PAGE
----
The barracks is another walled courtyard, with long, low buildings flanking on three sides and an iron gate to restrict entrance. Here the city watch trains, sleeps, receives assignments, and wastes time when off duty.

The Stockades[]

In front of the iron gate, in another open area, is the city stockades, a raised platform with wood and stone framed stockades designed to hold criminals for quick punishments, like lashes, or extended punishments in the form of daily humiliations such as rocks and eggs thrown by brazen children and old people.

At night, prisoners are moved to the prison which faces east and shares a wall with the barracks. These small, cramped cells are where the prisoners sleep. Anyone on work detail in the mines or performing community service also sleeps and takes meals here. The cells are barely ten feet square and have no amenities to speak of.

The stocks are a reminder that public beatings and even executions can still take place, though it has been some time since this was needed.

The Pits[]

Considered by many a barbaric tradition pulled forward in time from Acheronians, it remains a popular pastime to allow certain slaves and criminals to fight in the arena for the pleasure of a bloodthirsty crowd. “The Pits”, as they are commonly known, are a complex of four small arenas, surrounding a larger area where men fight to the death. The smaller pits are designed for one-on-one contests, hand-to-hand combat, and the occasional grudge match for the sake of discipline. The large arena in the center is for small groups, skirmishes, and the occasional man-versus-animal match. The smaller pits see action on a weekly basis. The larger pit is only active once or twice a month unless the government orders a match or there is a festival that would culminate in a blood sport.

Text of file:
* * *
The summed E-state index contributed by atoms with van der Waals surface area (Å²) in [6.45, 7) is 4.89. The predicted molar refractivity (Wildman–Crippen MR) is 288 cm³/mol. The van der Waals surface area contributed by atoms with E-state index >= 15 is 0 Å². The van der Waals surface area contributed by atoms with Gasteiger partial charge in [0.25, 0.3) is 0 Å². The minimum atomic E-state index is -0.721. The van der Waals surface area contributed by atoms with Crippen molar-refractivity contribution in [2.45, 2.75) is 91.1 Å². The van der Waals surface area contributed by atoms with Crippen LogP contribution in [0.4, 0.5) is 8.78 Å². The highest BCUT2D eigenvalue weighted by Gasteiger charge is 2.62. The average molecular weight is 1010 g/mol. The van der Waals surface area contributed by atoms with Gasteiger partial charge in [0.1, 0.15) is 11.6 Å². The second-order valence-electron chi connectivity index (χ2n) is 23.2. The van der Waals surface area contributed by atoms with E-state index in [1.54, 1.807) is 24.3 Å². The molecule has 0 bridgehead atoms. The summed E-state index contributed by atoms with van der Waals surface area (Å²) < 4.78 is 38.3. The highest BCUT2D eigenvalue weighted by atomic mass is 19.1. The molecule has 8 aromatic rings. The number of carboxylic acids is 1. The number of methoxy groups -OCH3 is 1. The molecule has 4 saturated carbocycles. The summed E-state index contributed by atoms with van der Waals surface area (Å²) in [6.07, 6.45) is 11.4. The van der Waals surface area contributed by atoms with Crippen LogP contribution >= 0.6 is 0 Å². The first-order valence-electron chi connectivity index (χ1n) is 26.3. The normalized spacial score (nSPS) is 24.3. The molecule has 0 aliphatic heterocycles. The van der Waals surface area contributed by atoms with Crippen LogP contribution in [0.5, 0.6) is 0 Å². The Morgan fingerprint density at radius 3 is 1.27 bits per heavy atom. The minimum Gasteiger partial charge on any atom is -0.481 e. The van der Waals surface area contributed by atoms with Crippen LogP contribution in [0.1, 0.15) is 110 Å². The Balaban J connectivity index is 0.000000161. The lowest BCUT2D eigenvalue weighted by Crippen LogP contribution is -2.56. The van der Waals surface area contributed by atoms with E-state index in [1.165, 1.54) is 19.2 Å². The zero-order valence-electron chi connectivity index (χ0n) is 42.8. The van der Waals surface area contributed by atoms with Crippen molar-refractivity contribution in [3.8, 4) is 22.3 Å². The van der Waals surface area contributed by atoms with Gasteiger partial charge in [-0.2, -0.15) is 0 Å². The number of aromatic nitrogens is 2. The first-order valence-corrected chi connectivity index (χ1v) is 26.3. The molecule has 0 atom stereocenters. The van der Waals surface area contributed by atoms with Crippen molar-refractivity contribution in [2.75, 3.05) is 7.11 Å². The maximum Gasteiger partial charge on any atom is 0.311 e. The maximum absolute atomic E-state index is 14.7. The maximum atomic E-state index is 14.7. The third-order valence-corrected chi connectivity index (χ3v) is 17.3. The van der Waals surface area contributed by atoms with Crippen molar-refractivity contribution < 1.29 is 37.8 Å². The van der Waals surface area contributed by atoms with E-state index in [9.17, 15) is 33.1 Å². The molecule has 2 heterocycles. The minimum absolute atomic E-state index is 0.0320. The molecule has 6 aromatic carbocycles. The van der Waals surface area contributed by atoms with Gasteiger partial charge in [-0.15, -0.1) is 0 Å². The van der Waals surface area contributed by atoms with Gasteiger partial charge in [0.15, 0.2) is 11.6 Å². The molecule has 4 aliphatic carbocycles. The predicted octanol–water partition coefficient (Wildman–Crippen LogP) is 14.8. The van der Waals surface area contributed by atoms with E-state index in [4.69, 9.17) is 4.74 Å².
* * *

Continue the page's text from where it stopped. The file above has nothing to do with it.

The Church of Mitra has tried, unsuccessfully, to abolish these games. Some of the priests are still found in the upper boxes, the guest of a politician or a wealthy patron during the monthly matches.

The Arcadium[]

For those who want to be a part of the crowd, but dislike the blood sports associated with the Pits, there is a large, open forum on the westernmost side of the Pits called the Arcadium that caters to sporting types and gamblers. Of course, visitors can bet on the outcomes of the fights in the pits, but there are a number of sports ranging from cards and dice to scarab races and feats of strength that a gambling man would find very interesting.

Not surprisingly, this is where many of the criminal class can be found in Numalia. However, a fear of the draconian laws of the land keeps their infractions small and their escape routes open.

References[]

  1. Robert E. Howard, The Coming of Conan the Cimmerian ("The God in the Bowl"), Del Rey (2003).